Unfortunately, public computers are not great (yet) at being accessible to those with physical disabilities. Most often, the barrier is money. Open source software may eventually change some of that, but for now a lot of network folks still need to be convinced that these programs are even worth installing.Until then, you have at least one option — how well it works will depend on your other hardware or software needs and whether you can bring them with you also. If you’re in a public place like a library that only gives you a set amount of time on a machine, and you need word completion or shorthand in order to work efficiently, I suggest downloading the portable version of Open Office from Portable Apps. Portable Apps will install programs like Open Office onto any flash drive you have, provided you have enough space — your flash drive doesn’t have to be U3. The catch is that once Open Office is on the flash drive, you will have to program your shorthand into the AutoCorrect replacement table again, the instructions for which are here. Once you have done that, however, you can load your flash drive into any public computer, run the program, and type with both abbreviation expansion and word completion enabled.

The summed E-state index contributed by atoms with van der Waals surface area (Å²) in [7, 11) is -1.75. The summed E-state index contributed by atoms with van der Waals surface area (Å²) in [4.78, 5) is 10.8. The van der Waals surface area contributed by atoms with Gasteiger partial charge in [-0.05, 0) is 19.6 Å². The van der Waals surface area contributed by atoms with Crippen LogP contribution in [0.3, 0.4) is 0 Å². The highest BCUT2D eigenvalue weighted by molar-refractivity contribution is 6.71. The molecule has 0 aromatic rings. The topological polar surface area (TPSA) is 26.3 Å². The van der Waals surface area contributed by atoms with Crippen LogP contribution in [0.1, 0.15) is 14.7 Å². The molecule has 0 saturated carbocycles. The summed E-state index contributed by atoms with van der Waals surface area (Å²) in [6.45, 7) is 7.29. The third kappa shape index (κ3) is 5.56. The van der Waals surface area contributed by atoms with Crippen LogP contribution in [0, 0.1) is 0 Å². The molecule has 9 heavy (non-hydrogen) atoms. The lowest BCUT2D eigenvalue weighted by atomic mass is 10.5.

If for some reason you cannot use a flash drive, there is another more roundabout solution. If the public computer is running Microsoft Word, you will be out of luck if you want word completion, but your shorthand might still be of some good to you. When you are typing, simply use your shorthand as you normally would. It will not expand — it will be entered as it is. Before your time on the computer is up, save the document (in 97/XP/2003 format) and e-mail it to yourself. When you get home, open the attachment in Writer. Then, go to the Format menu and look under AutoFormat. If “while typing” is checked, uncheck it. Then, go under AutoFormat again and click Apply. Your shorthand should expand. If it doesn’t, you might have to go under Tools — AutoCorrect Options– Options and make sure the box for “use replacement table” is checked for M (modifying existing text). Also note that you will only run the replacement once. After you’re done, you can go back to AutoFormat and check “while typing” again, and go into the AutoCorrect replacement table and check T (while typing).
Portable Apps has Firefox also, so you can have Mouseless Browsing or whatever add-ons already set up. It also offers an onscreen keyboard. Unfortunately, it’s only the Windows “lite” version, which most public PCs have already. I wish they’d make a portable Click-N-Type.